Call Search
     

New to Ham Radio?
My Profile

Community
Articles
Forums
News
Reviews
Friends Remembered
Strays
Survey Question

Operating
Contesting
DX Cluster Spots
Propagation

Resources
Calendar
Classifieds
Ham Exams
Ham Links
List Archives
News Articles
Product Reviews
QSL Managers

Site Info
eHam Help (FAQ)
Support the site
The eHam Team
Advertising Info
Vision Statement
About eHam.net

   Home   Help Search  
Pages: [1]   Go Down
  Print  
Author Topic: Need help-Ignition noise in F-150  (Read 622 times)
K8BI
Member

Posts: 2


WWW

Ignore
« on: January 24, 2002, 06:27:13 AM »

Hi everyone,

I Just installed my Icom IC-706MKIIG with a Stealth II-3 in my 2002 Ford F-150 pickup. The vehicle is a 4x4 with a 5.4L engine. The antenna performs well and tunes well.

The only problem is that I have an S9+ ignition noise problem. The noise disappears when I disconnect the coax at the rig or antenna so it is radiated rather than conducted. In fact, I have "sniffed" around the vehicle with a portable shortwave receiver and the noise appears to be radiating from all metal surfaces and body panels and I could not locate anywhere the noise seems to be the strongest.

The noise is at it's worst on the 20 meter band, non existant on 40, and tolerable on 15 and up. (perhaps the vehicle itself is resonant at 20 meters?). Of course, 20 meters is the band I was planning to use the most!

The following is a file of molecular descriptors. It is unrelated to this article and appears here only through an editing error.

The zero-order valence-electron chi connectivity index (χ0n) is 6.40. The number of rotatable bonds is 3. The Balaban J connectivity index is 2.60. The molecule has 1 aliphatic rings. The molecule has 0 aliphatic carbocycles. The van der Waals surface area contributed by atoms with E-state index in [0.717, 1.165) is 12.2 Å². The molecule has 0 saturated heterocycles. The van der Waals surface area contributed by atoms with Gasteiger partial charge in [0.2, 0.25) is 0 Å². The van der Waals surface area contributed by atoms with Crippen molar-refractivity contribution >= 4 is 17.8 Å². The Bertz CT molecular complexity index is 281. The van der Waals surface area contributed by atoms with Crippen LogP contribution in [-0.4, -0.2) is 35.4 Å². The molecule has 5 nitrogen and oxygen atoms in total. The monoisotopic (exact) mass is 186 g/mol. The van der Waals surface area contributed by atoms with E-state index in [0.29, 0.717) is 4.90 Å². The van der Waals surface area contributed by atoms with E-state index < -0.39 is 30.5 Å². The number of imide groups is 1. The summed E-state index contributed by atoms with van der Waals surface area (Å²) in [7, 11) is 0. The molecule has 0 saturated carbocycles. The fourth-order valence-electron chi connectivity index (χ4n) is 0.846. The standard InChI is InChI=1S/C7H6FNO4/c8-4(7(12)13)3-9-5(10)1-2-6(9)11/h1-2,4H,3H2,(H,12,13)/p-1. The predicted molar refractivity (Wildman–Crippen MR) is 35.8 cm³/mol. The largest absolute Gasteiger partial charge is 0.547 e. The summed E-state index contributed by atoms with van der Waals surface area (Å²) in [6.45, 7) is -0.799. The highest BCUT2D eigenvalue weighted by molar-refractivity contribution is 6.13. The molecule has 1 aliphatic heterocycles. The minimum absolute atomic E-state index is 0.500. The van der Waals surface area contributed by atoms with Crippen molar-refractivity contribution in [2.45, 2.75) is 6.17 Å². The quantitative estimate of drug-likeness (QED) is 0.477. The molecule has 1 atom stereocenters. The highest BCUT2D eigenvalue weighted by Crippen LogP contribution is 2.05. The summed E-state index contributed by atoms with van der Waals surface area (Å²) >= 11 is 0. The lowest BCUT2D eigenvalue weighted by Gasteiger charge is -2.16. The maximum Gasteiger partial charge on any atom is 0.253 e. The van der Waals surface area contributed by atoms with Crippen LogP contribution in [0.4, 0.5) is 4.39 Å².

I have installed 1" wide braided ground straps from the pickup bed (4), body (2), and tail pipe (3) to the frame without any effect. I plan to install additional grounding from the engine block to the frame. I have checked with the manufacturer and learned that supressor plugs and supression capacitors are standard equipment on this vehicle.

I am new to HF mobile, and would appreciate hearing from anyone who has had a similar problem or anyone with suggestions.

Other than the noise, the Stealth II-3 works excellent with S9++ reports and comments like "I can't believe you are mobile". I am using an AM-Com controller that tunes erratically (RF?) but that is a problem I think I can fix once I purchase more torroid cores to decouple the control and power lines.

Thanks for your help and advice.

Bill, K8BI
Logged
KB3CDF
Member

Posts: 27


WWW

Ignore
« Reply #1 on: January 30, 2002, 03:28:01 PM »

It seems like you are doing a lot one attempting noise suppression can do.

How do you have rig sourced for power?
1.) direct from battery?
2.) cigarette lighter plug

Choose #1.  Use the heaviest gauge you can get you hands on.  Fuse and Run both (+) and (-). Sheild it if necessary.  Some use tin foil-like aluminum wrap (industrial). Others use Belden #??? 1 1/2 braid as a sleave for both power cords. Some do the same for each spark plug wire.

Is the rig grounded to the frame of the vehicle?  Do everything short of welding it to the frame.  Seat bolts are usually connected to the frame.  Exploit one.

Where is the fuel pump? Is it submersible?  Near the tank?  ...near the antenna?  Is their anyway to shield it?  Is there an armor cover over it for protection. (Mine is behind the driver side rear wheel.). Strap that in as well.